Questions from Readers About Books and Reading
I get lots of questions from my fans every single day — via email, snail mail, or Facebook post. Or in person — like today, when two people spotted me at a coffee shop in California. The most unexpected example of that came when a whole class of seventh graders from Vermont found me up at the top of the Washington Monument in Washington, D.C. They had so many questions that we had a spontaneous writing seminar up there, way above the Lincoln Memorial and the Capitol dome, eating our picnic lunches while talking about stories, Merlin, nature, and inspiration.
I really love answering your questions directly, as you can tell. Truth is, I feel honored that you trust me to give a helpful response. But at the same time… I feel that many of you may have questions that you’re not asking! So from time-to-time I’ll blog about some of the recent questions I’ve been asked — with the answers, of course.
Q: Your books are some of my favorites right now. What were some of your favorite novels when you were a teenager?
TAB: Books allow you to travel wherever you like. And no ticket is required. No toothbrush, even. Just pick your century, your continent, your character — and go. I read avidly. As a boy, I enjoyed reading the Greek and Norse myths; great sports stories; biographies of Abraham Lincoln or Helen Keller or Albert Einstein; Anne Frank’s diary; moral philosophy by people like Socrates and John Stuart Mill; the poetry of Wordsworth, Frost, Keats, and Dickinson; and nature writing by Thoreau, Carlson, and Muir. I never read science-fiction or fantasy until college. Then I encountered Tolkien, and a whole new world opened before my eyes.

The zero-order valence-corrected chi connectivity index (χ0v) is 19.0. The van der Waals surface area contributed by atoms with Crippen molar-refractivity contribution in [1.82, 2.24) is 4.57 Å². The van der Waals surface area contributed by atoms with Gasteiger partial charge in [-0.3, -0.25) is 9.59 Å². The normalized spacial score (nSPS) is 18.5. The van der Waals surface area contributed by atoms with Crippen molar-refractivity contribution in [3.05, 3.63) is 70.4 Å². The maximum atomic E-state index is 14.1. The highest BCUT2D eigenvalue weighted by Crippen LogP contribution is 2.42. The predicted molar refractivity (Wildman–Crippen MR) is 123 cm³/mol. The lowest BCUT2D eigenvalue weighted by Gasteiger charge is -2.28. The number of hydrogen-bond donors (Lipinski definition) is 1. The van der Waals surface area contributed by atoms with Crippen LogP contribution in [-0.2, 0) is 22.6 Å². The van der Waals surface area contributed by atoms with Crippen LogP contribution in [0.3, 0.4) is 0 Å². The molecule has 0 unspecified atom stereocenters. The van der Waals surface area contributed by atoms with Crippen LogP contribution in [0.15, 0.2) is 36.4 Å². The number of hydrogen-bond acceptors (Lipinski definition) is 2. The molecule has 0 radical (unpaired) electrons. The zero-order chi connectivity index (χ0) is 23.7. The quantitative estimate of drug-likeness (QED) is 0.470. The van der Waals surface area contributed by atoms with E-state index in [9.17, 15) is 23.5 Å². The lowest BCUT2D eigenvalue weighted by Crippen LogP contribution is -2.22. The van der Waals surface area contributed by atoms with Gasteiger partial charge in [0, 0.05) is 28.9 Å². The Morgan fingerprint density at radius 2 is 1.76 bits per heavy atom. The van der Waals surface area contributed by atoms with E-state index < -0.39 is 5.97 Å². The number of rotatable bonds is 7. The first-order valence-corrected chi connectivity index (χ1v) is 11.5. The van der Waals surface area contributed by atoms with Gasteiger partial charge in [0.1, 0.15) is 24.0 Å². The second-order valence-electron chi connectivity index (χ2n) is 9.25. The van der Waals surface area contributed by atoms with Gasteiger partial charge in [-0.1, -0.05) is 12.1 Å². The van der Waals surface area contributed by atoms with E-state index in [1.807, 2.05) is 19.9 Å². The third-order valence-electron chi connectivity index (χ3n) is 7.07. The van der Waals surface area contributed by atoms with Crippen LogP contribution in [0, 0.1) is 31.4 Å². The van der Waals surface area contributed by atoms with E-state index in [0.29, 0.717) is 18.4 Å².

Q: Which of your books is your favorite?
TAB: I can no more answer that, than I could answer which of my five children is my favorite! Each one is special, and there’s no way I could pick just one.
Q: What age or reading level do you recommend for your books?
TAB: I write books that I would like to read! So there’s really no age limit for any of my stories. As long as someone is young at heart, with a healthy imagination, they can enjoy the tales.
Having said that, I believe deeply in the power (and also the poetry) of language. And I make a point of never “writing down” to young readers. As a result, my books are, I hope, both occasionally challenging and always fun, with lasting questions for the reader to ponder.
Good readers—starting in third and fourth grade and continuing up into adulthood—enjoy my novels: the three books in the Adventures of Kate series, all twelve books in The Merlin Saga, and The Atlantis Saga. Younger readers (starting in second and third grades) enjoy Tree Girl; those younger still enjoy my picture books.
Q: What do you like to read?
TAB: I read everything that interests me… which is quite a lot! I’m especially fond of great nature writing, biographies of amazing people, and beautifully crafted novels whatever their genre.
I also read whatever books are needed to research my next book. For The Merlin Saga, I spent a whole year researching Merlin and Celtic lore before starting to write. For The Ancient One, I researched nine different tribes who lived in the Pacific Northwest five hundred years ago. And I hired a bright student to help me get the facts straight. In addition, I needed to understand the smells, sounds, and ecological interconnections of an ancient grove of redwoods—which meant, happily, that I needed to do some camping in redwood forests.